Our Next Cool Adventure: Turning Points
Look what arrived in my mailbox on Monday:
This is the first page of the new Southern Illinois University Press catalogue, and it features the new book series Emerging Civil War is collaborating on with them, “Engaging the Civil War.” We’re doing a public-history oriented series with an academic press, which promises to offer some exciting new work for everyone involved—especially our readers. Brian Matthew Jordan and I serve as the series co-editors.
The timing could not have been more perfect for the catalogue to arrive, either. At our symposium last weekend, we announced the theme for next year’s Fifth Annual Emerging Civil War Symposium at Stevenson Ridge: Turning Points of the American Civil War.
And lo and behold, the first book in our new series with SIUP is Turning Points of the American Civil War!
Of course not. 😉
Turning Points of the American Civil War is edited by Kris White and me, and it features essays by Rob Orrison, Jim Morgan, Greg Mertz, Kevin Pawlak, Dan Davis, Ryan Longfellow, Steve Davis, Rhea Redd, Kris, and me. And something I’m particularly excited about: noted Gettysburg historian Tom Desjardin wrote a great foreword. The book is due this fall, and it’ll provide the perfect lead-in to some fascinating discussion at next summer’s symposium.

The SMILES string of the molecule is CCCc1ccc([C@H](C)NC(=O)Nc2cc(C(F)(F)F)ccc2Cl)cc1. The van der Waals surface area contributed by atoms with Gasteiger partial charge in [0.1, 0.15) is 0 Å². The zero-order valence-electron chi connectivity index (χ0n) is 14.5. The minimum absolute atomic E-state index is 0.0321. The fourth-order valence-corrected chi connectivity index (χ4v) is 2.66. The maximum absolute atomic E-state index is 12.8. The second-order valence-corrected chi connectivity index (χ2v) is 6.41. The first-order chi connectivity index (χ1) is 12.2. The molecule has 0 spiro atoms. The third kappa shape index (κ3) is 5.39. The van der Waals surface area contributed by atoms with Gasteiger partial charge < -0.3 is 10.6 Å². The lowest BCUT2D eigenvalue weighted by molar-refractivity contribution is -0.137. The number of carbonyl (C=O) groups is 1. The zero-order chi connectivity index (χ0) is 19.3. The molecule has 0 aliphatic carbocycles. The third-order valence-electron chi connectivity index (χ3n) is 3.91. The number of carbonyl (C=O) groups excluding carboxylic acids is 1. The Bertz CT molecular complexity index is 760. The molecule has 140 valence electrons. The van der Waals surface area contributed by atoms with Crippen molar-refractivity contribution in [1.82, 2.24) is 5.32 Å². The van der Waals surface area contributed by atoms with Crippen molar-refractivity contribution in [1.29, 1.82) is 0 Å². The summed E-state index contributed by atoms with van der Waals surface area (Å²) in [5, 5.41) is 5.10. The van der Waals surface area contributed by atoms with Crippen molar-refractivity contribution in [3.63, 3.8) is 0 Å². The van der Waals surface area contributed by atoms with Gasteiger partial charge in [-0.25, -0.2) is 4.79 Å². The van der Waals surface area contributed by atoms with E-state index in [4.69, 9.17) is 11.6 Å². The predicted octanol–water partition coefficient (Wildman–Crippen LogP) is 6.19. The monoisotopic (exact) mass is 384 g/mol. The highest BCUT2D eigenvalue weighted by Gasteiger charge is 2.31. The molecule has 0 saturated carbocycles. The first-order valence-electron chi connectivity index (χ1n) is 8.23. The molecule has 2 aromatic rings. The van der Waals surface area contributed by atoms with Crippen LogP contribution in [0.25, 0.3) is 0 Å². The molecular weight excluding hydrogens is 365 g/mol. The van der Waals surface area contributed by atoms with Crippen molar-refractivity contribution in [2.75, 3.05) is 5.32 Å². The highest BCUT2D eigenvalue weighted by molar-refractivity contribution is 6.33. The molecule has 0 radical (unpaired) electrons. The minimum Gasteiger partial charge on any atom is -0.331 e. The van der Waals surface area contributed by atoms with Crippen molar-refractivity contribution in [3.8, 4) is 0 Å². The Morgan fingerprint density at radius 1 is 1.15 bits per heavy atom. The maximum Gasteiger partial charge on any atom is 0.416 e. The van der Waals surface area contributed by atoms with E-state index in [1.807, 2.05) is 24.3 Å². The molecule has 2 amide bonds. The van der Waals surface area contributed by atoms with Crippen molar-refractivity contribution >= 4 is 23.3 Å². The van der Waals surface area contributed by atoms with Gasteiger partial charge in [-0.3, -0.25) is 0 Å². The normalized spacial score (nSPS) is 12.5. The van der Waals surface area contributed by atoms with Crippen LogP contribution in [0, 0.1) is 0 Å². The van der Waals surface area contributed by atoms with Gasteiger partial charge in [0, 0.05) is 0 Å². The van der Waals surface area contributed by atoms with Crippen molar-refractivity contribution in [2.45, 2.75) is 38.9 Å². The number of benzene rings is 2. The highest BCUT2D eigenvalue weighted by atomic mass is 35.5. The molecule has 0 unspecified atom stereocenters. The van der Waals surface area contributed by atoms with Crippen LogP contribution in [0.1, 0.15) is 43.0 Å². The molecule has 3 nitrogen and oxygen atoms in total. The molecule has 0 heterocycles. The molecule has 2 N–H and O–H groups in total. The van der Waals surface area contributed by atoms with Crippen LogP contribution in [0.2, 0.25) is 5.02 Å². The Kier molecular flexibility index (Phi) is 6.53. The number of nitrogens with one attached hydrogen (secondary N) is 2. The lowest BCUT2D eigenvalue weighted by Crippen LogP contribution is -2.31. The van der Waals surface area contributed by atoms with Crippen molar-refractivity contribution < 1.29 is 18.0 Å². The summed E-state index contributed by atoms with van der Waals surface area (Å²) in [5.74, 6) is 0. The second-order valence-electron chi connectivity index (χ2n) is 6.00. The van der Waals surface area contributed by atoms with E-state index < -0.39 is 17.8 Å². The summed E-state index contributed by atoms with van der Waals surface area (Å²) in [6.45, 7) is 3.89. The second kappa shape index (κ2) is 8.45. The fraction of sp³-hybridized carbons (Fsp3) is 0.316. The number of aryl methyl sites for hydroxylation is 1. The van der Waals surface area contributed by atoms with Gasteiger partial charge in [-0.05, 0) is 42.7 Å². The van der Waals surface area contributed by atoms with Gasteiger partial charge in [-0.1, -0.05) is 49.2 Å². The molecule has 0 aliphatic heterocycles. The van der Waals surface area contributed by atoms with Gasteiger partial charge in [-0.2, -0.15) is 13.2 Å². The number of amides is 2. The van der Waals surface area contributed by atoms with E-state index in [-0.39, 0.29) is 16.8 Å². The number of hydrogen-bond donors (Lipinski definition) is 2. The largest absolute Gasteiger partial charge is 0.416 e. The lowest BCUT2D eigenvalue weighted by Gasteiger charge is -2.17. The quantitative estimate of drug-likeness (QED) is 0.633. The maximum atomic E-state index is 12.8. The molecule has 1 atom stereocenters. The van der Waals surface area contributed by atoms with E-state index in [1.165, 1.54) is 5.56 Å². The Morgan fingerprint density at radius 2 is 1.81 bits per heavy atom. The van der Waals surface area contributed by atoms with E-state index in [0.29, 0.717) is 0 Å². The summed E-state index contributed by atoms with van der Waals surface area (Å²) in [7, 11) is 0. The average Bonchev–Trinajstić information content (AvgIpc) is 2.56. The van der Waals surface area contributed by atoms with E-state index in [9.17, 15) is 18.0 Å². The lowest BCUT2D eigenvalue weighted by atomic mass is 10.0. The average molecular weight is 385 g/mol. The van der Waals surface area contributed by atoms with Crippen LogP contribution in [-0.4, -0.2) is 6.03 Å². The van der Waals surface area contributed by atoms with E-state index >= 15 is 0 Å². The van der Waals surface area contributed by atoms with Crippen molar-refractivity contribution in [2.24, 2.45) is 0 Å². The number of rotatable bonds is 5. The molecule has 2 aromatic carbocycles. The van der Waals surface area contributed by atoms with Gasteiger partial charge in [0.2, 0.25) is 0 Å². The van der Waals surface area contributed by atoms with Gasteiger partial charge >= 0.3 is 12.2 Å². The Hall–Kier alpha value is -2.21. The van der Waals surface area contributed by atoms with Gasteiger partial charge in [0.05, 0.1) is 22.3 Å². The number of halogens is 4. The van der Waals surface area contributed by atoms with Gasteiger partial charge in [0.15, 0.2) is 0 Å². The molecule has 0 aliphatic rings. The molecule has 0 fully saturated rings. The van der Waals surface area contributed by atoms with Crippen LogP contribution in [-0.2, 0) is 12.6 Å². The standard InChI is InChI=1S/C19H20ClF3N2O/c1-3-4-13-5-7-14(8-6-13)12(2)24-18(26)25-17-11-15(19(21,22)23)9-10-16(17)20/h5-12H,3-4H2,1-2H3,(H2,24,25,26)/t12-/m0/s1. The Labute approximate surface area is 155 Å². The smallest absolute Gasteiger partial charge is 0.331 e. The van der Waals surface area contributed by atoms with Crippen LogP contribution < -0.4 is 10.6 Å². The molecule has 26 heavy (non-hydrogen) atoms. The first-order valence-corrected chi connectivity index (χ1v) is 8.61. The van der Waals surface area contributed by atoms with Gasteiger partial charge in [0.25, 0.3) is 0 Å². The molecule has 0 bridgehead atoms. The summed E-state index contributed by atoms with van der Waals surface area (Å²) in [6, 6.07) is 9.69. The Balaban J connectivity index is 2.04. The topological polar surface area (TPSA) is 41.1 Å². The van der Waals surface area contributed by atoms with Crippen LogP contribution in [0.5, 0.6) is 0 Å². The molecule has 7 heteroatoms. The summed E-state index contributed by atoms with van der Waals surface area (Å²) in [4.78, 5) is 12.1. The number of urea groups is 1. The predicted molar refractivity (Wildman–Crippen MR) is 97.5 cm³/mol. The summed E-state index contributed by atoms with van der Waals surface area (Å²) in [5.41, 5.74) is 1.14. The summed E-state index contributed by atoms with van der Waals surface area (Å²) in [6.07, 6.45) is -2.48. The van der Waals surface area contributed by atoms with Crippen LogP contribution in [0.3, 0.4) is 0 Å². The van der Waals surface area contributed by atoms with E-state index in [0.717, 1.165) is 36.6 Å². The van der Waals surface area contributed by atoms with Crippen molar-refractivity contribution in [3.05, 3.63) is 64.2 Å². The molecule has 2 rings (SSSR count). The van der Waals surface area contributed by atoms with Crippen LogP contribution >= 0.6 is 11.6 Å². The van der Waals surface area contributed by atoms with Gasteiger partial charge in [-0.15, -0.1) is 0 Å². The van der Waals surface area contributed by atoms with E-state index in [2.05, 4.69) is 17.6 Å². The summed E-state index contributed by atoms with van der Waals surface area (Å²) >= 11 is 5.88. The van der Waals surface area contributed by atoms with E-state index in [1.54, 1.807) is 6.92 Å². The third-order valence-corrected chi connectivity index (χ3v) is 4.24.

We’ll have more details about that symposium, plus a chance for you to sign up for the early-bird rate, coming next week. And people who came to this year’s symposium will receive a special offer via e-mail for an extra discount-so keep your eyes peeled at your inbox. It’ll be our fifth annual event, and we plan to do it up right, so you’re going to want to be sure to join us in person.
In the meantime, check out details about the book at Southern Illinois University Press’s webpage.
5 Responses to Our Next Cool Adventure: Turning Points
You already had told us this was happening, but is still was exciting to see a printed manifestation of the first book’s cover and first page. A big step forward for ECW, and the junction of public history and the academic press is a real step forward for the art of interpreting and presenting history. Congratulations.